Stephen located a pawn shop and quickly asked for directions to the nearest swap shop, which was about two blocks away. He quickly headed down to the swap shop. To his surprise, there was the guy with Craig camera standing there just about ready to swap it out. Stephen confronted him, and he admitted he had taken the camera, and the police were called. The unbelievable happy ending to this story is that the guy was caught, fingerprinted, and within about 45 minutes Craig had his camera back in hand.

DAZ Images Day 2IMG_4025 In all the ensuing confusion, Stephen called Jim to let him know what had just happened. Jim contacted a very forlorn Craig and made his day with the news. So, a big thank you goes out to Steven for his quick, intelligent, swift action.

Anyway, we got back on track in the class, everybody jumped on the bus, and we headed to our second location that day. The day wrapped with all of us getting some great photographs at one of the local parks, and then finally up at Drees Pavilion, which overlooks the Ohio River Valley -- a beautiful sight at twilight.


Hey gang, that’s it for me today. We had a great shoot and I can't wait to share the particulars with you. I included a couple of images in this post, but I really want to take some time to fill you in on some of the behind-the-scenes challenges we faced. Once things slow down around here I should be able to have a great post for you next week. I'm looking forward to it.

On that note, I’ve got to get back to class cause we've still got a full afternoon. Then at 6:30 this evening everyone will be coming back to our place where we all be enjoying a wonderful dinner. And especially good news -- the weather is great. I think we’re all looking forward to a little R&R this evening.

Hey gang, got to go.

-- David


  1. That really stinks, its definitely a horrible feeling when your stuff, especially your camera, gets stolen. Last year I went on vacation to Las Vegas and just before I bought a Black Rapid R-strap & have been addicted to it ever since. I don't have to put my camera down any more, its always attached to me but still allows me to have both hands free. Great invention! I have the RS-7 and its perfect.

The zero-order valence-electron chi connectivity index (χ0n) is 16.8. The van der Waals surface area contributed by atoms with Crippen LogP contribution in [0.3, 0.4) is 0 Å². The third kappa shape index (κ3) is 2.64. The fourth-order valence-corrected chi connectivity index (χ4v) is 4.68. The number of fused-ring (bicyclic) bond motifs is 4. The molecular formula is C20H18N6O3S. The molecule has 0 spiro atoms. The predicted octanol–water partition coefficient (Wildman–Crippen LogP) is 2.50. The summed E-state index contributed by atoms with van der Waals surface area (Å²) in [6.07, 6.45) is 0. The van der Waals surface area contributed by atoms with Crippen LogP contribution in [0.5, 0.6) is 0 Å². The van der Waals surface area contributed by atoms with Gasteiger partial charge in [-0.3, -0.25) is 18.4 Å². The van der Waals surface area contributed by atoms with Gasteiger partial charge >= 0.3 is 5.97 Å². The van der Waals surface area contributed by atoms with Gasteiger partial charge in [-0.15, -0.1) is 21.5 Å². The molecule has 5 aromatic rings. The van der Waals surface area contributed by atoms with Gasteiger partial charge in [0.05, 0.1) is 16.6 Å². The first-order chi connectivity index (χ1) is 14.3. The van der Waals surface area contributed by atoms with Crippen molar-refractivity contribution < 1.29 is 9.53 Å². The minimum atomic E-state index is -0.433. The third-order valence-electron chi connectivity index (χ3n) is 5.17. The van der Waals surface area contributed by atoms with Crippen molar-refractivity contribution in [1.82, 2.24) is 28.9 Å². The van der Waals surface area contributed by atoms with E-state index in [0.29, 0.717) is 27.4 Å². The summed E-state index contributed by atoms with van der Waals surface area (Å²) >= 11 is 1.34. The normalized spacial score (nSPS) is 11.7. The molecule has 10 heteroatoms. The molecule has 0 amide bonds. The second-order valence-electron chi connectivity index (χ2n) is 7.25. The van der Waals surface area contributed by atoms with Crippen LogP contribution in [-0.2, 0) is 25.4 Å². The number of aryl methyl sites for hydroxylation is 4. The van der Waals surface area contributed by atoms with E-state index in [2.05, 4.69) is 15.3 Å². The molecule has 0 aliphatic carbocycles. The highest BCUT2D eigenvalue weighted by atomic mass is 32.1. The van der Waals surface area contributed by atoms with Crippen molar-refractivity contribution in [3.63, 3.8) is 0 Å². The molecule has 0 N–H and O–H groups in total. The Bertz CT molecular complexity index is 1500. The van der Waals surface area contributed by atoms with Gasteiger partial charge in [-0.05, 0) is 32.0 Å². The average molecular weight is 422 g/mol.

2. I like to think I learn while teaching with you Dave, but I never expected to learn what a swap shop was, nor ride in a police cruiser, doing surveillance. But never a dull moment at a Master Class!

  3. wow! thats amazing! Stephen =superman! bravo and thanks for sharing that awesome story! i love happy endings :)

  4. Sad state of our society, but love the happy ending. Thanks for sharing it! Wish Steven had been around a few years ago when my laptop was stolen from my hotel room. One question Did he take time to run into a phonebooth to put on his cape? - Mike (@manualDSLR)

  5. Great outcome, but with a Black Rapid type strap he would not have had to put it down.

  6. Wow! Exciting story. Thanks for the lesson.

  7. David, the thief probably wouldn't have gotten much for the camera at the pawn shop since it was a Canon. :)

    Glad it was recovered, Steven is a great guy to have around. Also, I agree with Tucker, a Black Rapid or a Sun Sniper is an awesome strap. I just picked up the Sun Sniper.